The Quality of Mercy is not Strained

Longtime Seattle actors Amy Thone and Hans Altwies have said their daughter Stella, 13, is dealing with rhabdomyosarcoma, a rare, soft-tissue cancer. A year’s worth of intensive treatment is indicated, chem, radiation and possibly surgery.  A week from a normal healthy kid to this.

Thone and Altwies have graced almost every major stage in Seattle, some of them multiple times, with performances ranging from merely superb to electrifying. The outpouring from the theatre community has been a great support and comfort to them. The couple count themselves fortunate that Thone teaches classes at The University of Washington–and thus has health care through the U. But make no mistake, this is going to be brutally hard on people who have always been open-handedly generous. There’s a donation site for Stella.
….. Stella for Star at gofundme.com
“It blesses him that gives,
and him that take.”

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Words From A Bear

SIFF is showing this thoughtful documentary about the Pulitzer Prize-winning novelist, poet and artist, focused on how his Kiowa roots inform his work. An oral storyteller who has successfully brought his heritage into the print and art mediums, as well as a very warm, very human person, Momaday is what every grandfather would love to be to his descendants.

N. Scott Momaday: Words From A Bear will be shown on PBS in November

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Is your vocabulary “Piss Poor?”

Here’s a little vocabulary lesson with a twist. Did you ever wonder where these phrases came from? A friend sent these on to me and I share them with you. (What do you want for free?) Pete Where did “piss poor” come from? Interesting history. They used to use urine to tan animal skins, so families used to all pee in a pot. And then once it was full it was taken and sold to the tannery… If you had to do this to survive you were “Piss Poor”. But worse than that were the really poor folk who couldn’t even afford to buy a pot… They “didn’t have a pot to piss in” and were the lowest of the low. In the 1500’s most people got married in June because they took their yearly bath in May, and they still smelled pretty good by June.. However, since they were starting to smell, brides carried a bouquet of flowers to hide the body odor. Hence the custom today of carrying a bouquet when getting married. Baths consisted of a big tub filled with hot water. The man of the house had the privilege of the nice clean water, Then all the other sons and men, then the women and finally the children. Last of all the babies. By then the water was so dirty you could actually lose someone in it. Hence the saying, “Don’t throw the baby out with the bath water!” Houses had thatched roofs-thick straw-piled high, with no wood underneath. It was the only place for animals to get warm, so all the cats and other small animals (mice, bugs) lived in the roof. When it rained it became slippery and sometimes the animals would slip and fall off the roof. Hence the saying, “It’s raining cats and dogs.” There was nothing to stop things from falling into the house. This posed a real problem in the bedroom where bugs and other droppings could mess up your nice clean bed. Hence, a bed with big posts and a sheet hung over the top afforded some protection. That’s how canopy beds came into existence. The floor was dirt. Only the wealthy had something other than dirt. Hence the saying, “Dirt poor.” The wealthy had slate floors that would get slippery In the winter when wet, so they spread thresh (straw) on the floor to help keep their footing.. As the winter wore on, they added more thresh until, when you opened the door, it would all start slipping outside. A piece of wood was placed in the entrance-way. Hence: a thresh hold. In those old days, they cooked in the kitchen with a big kettle that always hung over the fire. Every day they lit the fire and added things to the pot. They ate mostly vegetables and did not get much meat. They would eat the stew for dinner, leaving leftovers In the pot to get cold overnight and then start over the next day. Sometimes stew had food in it that had been there for quite a while. Hence the rhyme: “Peas porridge hot, peas porridge cold, peas porridge in the pot nine days old.” Sometimes they could obtain pork, which made them feel quite special. When visitors came over, they would hang up their bacon to show off. It was a sign of wealth that a man could, “bring home the bacon.” They would cut off a little to share with guests and would all sit around and chew the fat. Those with money had plates made of pewter. Food with high acid content caused some of the lead to leach onto the food, causing lead poisoning death. This happened most often with tomatoes, so for the next 400 years or so, tomatoes were considered poisonous. Bread was divided according to status.. Workers got the burnt bottom of the loaf, the family got the middle, And guests got the top, or the upper crust. Lead cups were used to drink ale or whisky. The combination would sometimes knock the imbibers out for a couple of days.. Someone walking along the road would take them for dead and prepare them for burial. They were laid out on the kitchen table for a couple of days and the family would gather around and eat and drink and wait and see if they would wake up. Hence the custom; “holding a wake.” England is old and small and the local folks started running out of places to bury people. So they would dig up coffins and would take the bones to a bone-house, and reuse the grave. When reopening these coffins, 1 out of 25 coffins were found to have scratch marks on the inside and they realized they had been burying people alive. So they would tie a string on the wrist of the corpse, lead it through the coffin and up through the ground and tie it to a bell. Someone would have to sit out in the graveyard all night (the graveyard shift) to listen for the bell; thus, someone could be, “saved by the bell” or was “considered a dead ringer.”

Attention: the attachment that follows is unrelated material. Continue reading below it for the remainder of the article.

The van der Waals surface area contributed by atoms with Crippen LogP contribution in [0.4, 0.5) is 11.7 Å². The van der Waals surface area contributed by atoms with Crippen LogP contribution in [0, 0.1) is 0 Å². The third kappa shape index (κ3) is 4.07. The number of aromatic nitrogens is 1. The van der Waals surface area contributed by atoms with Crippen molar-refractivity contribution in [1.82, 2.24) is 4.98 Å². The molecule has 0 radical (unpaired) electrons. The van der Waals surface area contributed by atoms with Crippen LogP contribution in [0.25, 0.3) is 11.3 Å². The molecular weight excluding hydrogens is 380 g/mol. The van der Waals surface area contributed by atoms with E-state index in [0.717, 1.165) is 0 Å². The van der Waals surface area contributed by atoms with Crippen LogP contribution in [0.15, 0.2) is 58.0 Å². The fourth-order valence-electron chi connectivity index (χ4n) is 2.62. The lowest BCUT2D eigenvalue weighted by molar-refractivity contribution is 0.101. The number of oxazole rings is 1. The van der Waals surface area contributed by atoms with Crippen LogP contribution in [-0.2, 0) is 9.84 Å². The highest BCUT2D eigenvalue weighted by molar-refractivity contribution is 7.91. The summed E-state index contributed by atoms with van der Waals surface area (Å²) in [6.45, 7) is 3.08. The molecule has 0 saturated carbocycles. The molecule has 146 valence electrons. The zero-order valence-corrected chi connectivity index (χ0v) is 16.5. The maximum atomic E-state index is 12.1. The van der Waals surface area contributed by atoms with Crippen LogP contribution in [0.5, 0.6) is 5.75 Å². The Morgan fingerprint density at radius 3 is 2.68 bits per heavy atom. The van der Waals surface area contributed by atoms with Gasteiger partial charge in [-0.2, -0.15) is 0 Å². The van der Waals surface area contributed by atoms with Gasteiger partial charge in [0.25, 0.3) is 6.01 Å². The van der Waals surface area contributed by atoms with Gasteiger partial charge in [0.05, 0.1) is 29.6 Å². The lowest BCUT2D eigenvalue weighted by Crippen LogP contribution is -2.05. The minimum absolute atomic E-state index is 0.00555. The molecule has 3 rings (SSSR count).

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Ritual Rather Than Language

We saw Chay Yew’s A Language of Their Own at the Richard Hugo House. The description I read, (which I cannot lay hands on, drat!) was of two Asian-American gay couples who develop their own language to describe their lives. I went to collect specimens for my Family Language collection, but came away curiously empty-handed. First of all, I liked the play. Immigrant Asians occupy an outsider’s position in America, and their children are well aware of that. To be gay as well adds another layer of vulnerability. The characters are all strongly written, never just a vehicle for a set of convictions. Critics of the 1995 New York production felt Robert (here played by Trevor Cushman) was the weak role and weak spot of the play. Perhaps the play has been reworked since then, but I felt Robert carried his weight. He was the very the youngest of them with the least life experience, but though he had the least to contribute, contribute he did. The actors (Cushman, Alex Adisorn, Jospeh Steven Yang and David Hsieh) were all good, and Hsieh was was remarkable. But then I had an expectation problem with family language. I was looking for words or phrases that had special meaning for the characters. With one gay couple separating and splitting into two others, I thought it would be interesting to see how the language mutated. Instead, what I found was one phrase, “Hold my finger.” The rest would be more properly categorized as family rituals. In that sense it was disappointing. Did anyone else find more there than I did?